Co-op News

With Co-op Help, Doughboy Rises Again

By Victoria A. Rocha | ECT Staff Writer Published: April 22nd, 2014

When a devastating tornado ripped through West Liberty, Ky., the local electric cooperative was there to help pick up the pieces.

Licking Valley RECC line crews return a World War I doughboy statue to its home base, following a horrific tornado two years earlier. (Photo By: Maudie Nickell)

Licking Valley RECC line crews return a World War I doughboy statue to its home base, following a horrific tornado two years earlier. (Photo By: Maudie Nickell)

Two years later, Licking Valley RECC was at the scene again, but for a more joyous occasion. In what some say is a small symbol of the town’s recovery, line crews re-attached a beloved statue of a World War I doughboy to a pedestal outside the town’s courthouse during a recent rededication ceremony.

The statue still bears scars from the storm — symbolizing the trauma the town has endured the past two years. “For years the doughboy represented the sacrifices made during World War I,” said Kerry Howard, the co-op’s manager. “Now it represents not only those early sacrifices, but also the rebuilding efforts of so many after the devastating March 2012 tornado.”

The doughboy statue had stood outside the courthouse since 1927, staring westward. The EF3 tornado that roared through West Liberty and surrounding areas in March 2012 killed almost 10 people and injured at least 75. The co-op had nearly $1.5 million in damages to its system.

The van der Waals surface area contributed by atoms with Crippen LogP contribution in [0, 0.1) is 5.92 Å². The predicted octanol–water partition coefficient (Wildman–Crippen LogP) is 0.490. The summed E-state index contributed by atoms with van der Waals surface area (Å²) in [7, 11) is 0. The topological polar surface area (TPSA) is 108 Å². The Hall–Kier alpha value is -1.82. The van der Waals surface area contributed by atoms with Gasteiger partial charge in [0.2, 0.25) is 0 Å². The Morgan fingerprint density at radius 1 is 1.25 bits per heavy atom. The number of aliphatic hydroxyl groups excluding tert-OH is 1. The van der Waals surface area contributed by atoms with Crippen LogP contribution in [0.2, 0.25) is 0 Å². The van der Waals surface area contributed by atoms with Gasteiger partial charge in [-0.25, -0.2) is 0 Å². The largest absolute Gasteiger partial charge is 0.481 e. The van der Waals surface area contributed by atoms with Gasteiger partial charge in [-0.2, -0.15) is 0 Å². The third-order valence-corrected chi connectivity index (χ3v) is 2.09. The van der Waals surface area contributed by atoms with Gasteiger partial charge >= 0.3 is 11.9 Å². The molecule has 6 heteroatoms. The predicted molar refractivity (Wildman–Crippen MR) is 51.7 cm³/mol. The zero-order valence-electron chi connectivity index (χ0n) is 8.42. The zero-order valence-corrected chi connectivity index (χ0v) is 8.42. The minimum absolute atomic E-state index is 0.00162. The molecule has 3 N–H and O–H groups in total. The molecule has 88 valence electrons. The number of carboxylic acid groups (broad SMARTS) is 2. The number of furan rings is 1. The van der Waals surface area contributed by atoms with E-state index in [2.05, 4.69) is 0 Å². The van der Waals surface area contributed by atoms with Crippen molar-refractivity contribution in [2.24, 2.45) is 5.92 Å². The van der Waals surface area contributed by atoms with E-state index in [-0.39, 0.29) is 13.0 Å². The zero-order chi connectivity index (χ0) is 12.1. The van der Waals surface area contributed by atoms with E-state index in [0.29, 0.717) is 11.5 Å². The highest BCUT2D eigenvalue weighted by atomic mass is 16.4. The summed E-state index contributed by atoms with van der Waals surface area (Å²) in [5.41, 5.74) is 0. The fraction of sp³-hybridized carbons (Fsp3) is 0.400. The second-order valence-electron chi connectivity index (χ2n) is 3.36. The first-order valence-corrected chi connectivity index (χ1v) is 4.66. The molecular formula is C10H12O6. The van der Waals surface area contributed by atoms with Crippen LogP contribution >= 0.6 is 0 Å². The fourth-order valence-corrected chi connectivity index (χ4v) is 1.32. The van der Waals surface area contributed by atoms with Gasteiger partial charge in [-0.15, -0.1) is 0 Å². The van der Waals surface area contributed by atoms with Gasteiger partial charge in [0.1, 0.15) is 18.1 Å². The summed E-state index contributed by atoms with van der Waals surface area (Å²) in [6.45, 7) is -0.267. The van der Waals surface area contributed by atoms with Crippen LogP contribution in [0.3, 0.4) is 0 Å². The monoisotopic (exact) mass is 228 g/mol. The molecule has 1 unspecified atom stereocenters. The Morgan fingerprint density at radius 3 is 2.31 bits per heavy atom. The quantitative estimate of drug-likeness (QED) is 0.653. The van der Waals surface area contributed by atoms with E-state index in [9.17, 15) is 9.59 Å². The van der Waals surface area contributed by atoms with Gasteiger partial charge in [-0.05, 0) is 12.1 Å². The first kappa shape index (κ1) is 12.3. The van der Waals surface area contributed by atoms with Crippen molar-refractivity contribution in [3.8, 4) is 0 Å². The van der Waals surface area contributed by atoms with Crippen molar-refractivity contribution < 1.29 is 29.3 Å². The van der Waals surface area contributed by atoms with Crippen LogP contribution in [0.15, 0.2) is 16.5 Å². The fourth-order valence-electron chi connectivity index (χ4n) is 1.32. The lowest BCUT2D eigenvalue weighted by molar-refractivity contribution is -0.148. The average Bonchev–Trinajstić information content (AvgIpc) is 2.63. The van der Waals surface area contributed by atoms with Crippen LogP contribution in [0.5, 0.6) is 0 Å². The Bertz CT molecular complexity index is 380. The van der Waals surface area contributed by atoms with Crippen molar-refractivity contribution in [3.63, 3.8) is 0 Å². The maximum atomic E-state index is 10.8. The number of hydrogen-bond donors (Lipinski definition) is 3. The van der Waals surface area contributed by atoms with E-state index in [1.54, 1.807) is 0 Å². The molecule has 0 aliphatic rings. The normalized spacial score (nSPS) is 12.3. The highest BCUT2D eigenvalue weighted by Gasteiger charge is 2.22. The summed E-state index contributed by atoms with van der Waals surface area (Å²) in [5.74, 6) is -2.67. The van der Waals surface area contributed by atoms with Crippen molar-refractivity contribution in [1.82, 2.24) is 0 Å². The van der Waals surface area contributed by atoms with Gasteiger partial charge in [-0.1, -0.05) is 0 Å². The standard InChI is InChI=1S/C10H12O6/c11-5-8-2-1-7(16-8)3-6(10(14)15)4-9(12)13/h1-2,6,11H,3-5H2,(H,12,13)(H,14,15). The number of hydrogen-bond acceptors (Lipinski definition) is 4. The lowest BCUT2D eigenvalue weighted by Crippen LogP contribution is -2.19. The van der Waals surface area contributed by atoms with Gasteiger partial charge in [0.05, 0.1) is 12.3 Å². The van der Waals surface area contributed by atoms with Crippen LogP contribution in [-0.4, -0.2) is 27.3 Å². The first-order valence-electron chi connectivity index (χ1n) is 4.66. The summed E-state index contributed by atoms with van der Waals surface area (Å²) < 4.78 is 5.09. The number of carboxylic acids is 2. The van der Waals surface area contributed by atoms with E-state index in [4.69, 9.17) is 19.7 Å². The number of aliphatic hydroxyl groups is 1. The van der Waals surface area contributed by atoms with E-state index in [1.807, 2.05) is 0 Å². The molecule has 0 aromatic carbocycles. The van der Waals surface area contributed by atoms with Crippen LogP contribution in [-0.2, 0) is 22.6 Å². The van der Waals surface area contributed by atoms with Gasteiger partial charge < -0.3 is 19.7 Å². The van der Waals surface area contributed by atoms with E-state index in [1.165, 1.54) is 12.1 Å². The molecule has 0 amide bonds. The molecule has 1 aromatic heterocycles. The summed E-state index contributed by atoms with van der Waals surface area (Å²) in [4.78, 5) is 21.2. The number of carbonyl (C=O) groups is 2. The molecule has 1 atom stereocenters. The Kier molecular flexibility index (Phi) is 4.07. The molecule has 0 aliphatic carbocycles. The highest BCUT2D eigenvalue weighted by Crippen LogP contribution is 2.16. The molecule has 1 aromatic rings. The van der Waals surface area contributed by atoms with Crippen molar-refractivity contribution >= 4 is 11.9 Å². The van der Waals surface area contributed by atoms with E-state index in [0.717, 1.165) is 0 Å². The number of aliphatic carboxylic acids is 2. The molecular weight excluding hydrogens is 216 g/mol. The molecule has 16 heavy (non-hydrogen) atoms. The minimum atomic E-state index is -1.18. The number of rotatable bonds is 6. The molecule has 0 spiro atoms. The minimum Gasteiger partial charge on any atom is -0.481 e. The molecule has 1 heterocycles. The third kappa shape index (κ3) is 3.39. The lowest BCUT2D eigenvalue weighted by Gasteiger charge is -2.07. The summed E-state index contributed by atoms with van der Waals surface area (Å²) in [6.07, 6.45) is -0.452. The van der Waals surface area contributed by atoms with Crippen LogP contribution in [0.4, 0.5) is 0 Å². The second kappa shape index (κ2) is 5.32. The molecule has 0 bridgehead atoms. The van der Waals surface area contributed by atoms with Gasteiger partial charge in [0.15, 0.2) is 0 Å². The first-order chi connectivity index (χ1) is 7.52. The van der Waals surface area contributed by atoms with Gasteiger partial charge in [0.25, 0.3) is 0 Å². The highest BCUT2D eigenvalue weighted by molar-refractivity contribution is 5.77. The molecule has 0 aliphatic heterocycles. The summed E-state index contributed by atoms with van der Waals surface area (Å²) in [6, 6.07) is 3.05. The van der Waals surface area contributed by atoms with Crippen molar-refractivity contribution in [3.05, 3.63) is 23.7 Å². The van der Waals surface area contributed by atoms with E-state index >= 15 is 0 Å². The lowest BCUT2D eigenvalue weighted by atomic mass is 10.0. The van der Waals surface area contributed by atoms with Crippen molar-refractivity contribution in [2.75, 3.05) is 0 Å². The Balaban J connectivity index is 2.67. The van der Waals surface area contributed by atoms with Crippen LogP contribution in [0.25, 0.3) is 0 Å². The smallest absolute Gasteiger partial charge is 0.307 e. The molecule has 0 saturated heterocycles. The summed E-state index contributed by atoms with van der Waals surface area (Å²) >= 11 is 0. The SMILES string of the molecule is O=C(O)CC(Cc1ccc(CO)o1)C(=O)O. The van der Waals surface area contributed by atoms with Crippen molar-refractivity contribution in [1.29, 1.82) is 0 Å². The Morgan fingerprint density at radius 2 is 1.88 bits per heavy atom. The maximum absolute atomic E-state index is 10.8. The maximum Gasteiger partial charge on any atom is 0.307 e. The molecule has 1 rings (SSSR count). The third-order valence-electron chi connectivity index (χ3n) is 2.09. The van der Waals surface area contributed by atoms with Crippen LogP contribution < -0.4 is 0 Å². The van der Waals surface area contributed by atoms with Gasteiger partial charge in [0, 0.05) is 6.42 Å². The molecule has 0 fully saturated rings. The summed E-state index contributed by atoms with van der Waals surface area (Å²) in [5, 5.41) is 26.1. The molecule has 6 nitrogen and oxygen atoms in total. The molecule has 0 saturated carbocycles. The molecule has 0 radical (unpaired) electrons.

Strewn along the twister’s mile-wide path of destruction were homes, businesses—and pieces of the doughboy. Townspeople found the remnants.

“They were afraid there wouldn’t be any hope for it” to be restored, said Maudie Nickell, the co-op’s communications, marketing and advertising coordinator.

News of the broken statue caught the attention of two sculptors in nearby Morehead, both Marine Corps veterans. “We looked at it, and we looked at each other. We knew we were up to the challenge,” said Steve Tirone, one of the sculptors.

The World War I doughboy statue before sculptors pieced him back together. (Photo By: Lynn Nickell)

The World War I doughboy statue before sculptors pieced him back together. (Photo By: Lynn Nickell)

With fellow artist Eddie Horton, Tirone worked off and on for about two years in his studio, piecing together the 800-pound statue with a plastic-like substance and steel pins.

“The head was torn off the torso and part of the helmet rim was missing. But his face was intact. It was fortunate that it hit the grass when it fell,” said Tirone.

Today, doughboy stands tall once again in its rightful place in West Liberty. In front of a crowd of more than 100 townspeople and National Guard members, the co-op’s line crews recently lowered the statue onto its pedestal with the help of a bucket truck.

“It was a great thing to see and be a part of,” said Tommy Conley, the co-op’s general line superintendent, who assisted during the job. “The statue means a lot to the town because it represents our freedom. People will probably pay more attention to it now than before. You don’t appreciate something until it’s gone.”

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